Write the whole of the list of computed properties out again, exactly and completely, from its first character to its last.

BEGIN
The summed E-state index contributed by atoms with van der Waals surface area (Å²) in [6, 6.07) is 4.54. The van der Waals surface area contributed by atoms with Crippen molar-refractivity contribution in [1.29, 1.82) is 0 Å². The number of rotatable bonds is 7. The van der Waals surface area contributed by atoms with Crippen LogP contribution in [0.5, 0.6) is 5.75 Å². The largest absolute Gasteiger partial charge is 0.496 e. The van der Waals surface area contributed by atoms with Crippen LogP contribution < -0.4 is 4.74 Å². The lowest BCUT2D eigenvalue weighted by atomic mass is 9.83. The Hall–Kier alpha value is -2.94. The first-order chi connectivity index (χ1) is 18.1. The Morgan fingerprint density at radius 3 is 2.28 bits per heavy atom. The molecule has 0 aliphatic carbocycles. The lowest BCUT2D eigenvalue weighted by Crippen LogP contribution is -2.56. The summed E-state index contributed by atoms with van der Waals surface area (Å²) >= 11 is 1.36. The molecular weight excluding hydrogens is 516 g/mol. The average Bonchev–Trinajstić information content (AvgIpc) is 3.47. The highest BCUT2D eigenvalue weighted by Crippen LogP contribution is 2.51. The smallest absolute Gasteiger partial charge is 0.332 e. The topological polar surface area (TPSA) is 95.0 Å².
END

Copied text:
The summed E-state index contributed by atoms with van der Waals surface area (Å²) in [6, 6.07) is 4.54. The van der Waals surface area contributed by atoms with Crippen molar-refractivity contribution in [1.29, 1.82) is 0 Å². The number of rotatable bonds is 7. The van der Waals surface area contributed by atoms with Crippen LogP contribution in [0.5, 0.6) is 5.75 Å². The largest absolute Gasteiger partial charge is 0.496 e. The van der Waals surface area contributed by atoms with Crippen LogP contribution < -0.4 is 4.74 Å². The lowest BCUT2D eigenvalue weighted by atomic mass is 9.83. The Hall–Kier alpha value is -2.94. The first-order chi connectivity index (χ1) is 18.1. The Morgan fingerprint density at radius 3 is 2.28 bits per heavy atom. The molecule has 0 aliphatic carbocycles. The lowest BCUT2D eigenvalue weighted by Crippen LogP contribution is -2.56. The summed E-state index contributed by atoms with van der Waals surface area (Å²) >= 11 is 1.36. The molecular weight excluding hydrogens is 516 g/mol. The average Bonchev–Trinajstić information content (AvgIpc) is 3.47. The highest BCUT2D eigenvalue weighted by Crippen LogP contribution is 2.51. The smallest absolute Gasteiger partial charge is 0.332 e. The topological polar surface area (TPSA) is 95.0 Å².